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Bruce Schneier Moves on from IBM

Bruce Schneier announced in a brief blog post, “I’m leaving IBM.” His three-year stint with what he calls “the nicely ambiguous title of ‘Special Advisor'” ended at the end of June 2019. He gives no specific future plans beyond saying that he will continue to write, speak, teach and occasionally consult.

Bruce Schneier announced in a brief blog post, “I’m leaving IBM.” His three-year stint with what he calls “the nicely ambiguous title of ‘Special Advisor’” ended at the end of June 2019. He gives no specific future plans beyond saying that he will continue to write, speak, teach and occasionally consult.

Schneier has been a cybersecurity luminary since his book Applied Cryptography was published in 1994. Since then he has developed several ciphers, including Blowfish, Twofish, Threefish, and MacGuffin. Twofish was one of the five finalists in the NSA encryption contest that ultimately led to the selection of Rijndael as the Advanced Encryption Standard.

But Schneier is more than a cryptologist. He describes himself as a ‘public-interest technologist, working at the intersection of security, technology and people’ — and is a board member of the Electronic Frontier Foundation (EFF). His opinions are often blunt, but almost always insightful. Cory Doctorow famously contracted one of his comments into Schneier’s Law: “Any person can invent a security system so clever that he or she can’t imagine a way of breaking it.”

Schneier is not an easy fit in large companies. He spent seven years in BT as Security Futurologist (another nicely ambiguous title) following BT’s purchase of his company Counterpane for around £100 million in 2006. During that period, BT was involved in what became known as the Phorm Scandal. Phorm was an early targeted advertising platform that sought agreements with ISPs (such as BT) in order to gain users’ browsing behavior through deep packet inspection. BT secretly trialed the Phorm software with about 10,000 users — but failed to tell them about it.

This sort of behavior runs counter to Schneier’s natural beliefs (he was a severe critic of the NSA and GCHQ mass surveillance revealed by Edward Snowden), and in 2008 he blogged, “I was not involved with BT and Phorm, then or now.” He left BT at the end of 2013. BT was quoted as saying, “We have agreed to part ways as we felt our relationship had run its course and come to a natural end. It has nothing to do with his recent blogs.” He said, “It’s past time for something new. As to what comes next: answer cloudy; ask again later.”

In the following month he joined a former colleague from Counterpane (John Bruce) at CO3 Systems as Chief Technology Officer. In February 2015, CO3 changed its name to Resilient Systems, and Schneier blogged, “The new name better reflects who we are and what we do. Plus, the old name was kind of dumb.” Resilient Systems provided an incident response platform.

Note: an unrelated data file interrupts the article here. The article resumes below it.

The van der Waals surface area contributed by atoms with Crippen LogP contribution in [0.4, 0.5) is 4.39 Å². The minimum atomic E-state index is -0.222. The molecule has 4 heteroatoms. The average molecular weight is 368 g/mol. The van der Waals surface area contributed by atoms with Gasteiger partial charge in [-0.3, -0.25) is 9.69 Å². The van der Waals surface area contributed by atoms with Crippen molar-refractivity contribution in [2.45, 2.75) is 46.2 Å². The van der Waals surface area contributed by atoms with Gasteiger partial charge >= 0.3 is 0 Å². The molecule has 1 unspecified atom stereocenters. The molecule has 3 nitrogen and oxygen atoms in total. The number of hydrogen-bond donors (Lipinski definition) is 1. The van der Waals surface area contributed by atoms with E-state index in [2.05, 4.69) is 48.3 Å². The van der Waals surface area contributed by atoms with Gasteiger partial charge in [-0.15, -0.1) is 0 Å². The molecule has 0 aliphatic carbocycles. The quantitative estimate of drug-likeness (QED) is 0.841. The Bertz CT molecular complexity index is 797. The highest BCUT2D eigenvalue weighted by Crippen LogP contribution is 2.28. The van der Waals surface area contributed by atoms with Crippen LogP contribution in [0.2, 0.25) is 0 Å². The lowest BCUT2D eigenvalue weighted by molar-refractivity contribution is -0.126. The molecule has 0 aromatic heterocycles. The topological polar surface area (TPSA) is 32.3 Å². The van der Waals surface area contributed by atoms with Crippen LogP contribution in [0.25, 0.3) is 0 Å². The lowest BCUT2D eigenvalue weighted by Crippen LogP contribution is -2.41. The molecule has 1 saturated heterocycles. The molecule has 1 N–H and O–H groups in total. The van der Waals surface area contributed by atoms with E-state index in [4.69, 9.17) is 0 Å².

During 2015, the platform was integrated with IBM’s QRadar SIEM, effectively creating an early SOAR. The integration was successful, and in 2016, IBM announced its intention to acquire Resilient Systems (with Schneier admitting it had been his hope). He moved with the company to IBM.

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“We’re still working out what I’ll be doing at IBM,” he blogged at the time. “I know they want me to be involved in all of IBM Security. The people I’ll be working with know I’ll continue to blog and write books. (They also know that my website is way more popular than theirs.) They know I’ll continue to talk about politically sensitive topics. They know they won’t be able to edit or constrain my writings and speaking. At least, they say they know it; we’ll see what actually happens. But I’m optimistic.”

In the event, he stayed with IBM for just three years, far less than the seven years at BT, even though IBM was arguably a better fit for him than BT.

You could never call Bruce Schneier unemployed — he is always engaged in one or more projects. For the moment, there is no clue from him over future intentions (SecurityWeek has asked, and will append any response to this article). He will be courted by large security firms for the cachet of employing Bruce Schneier with yet another nicely ambiguous title. But his stints with BT and IBM followed the acquisition of his companies, and may have been part of the deal.

Whether he has another new company in the pipeline will become clearer in the coming months.

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Related: Senators Reintroduce IoT Cybersecurity Improvement Bill 

Related: US, British Spy Agencies Crack Web Encryption: Reports 

Written By

Kevin Townsend is a Senior Contributor at SecurityWeek. He has been writing about high tech issues since before the birth of Microsoft. For the last 15 years he has specialized in information security; and has had many thousands of articles published in dozens of different magazines – from The Times and the Financial Times to current and long-gone computer magazines.

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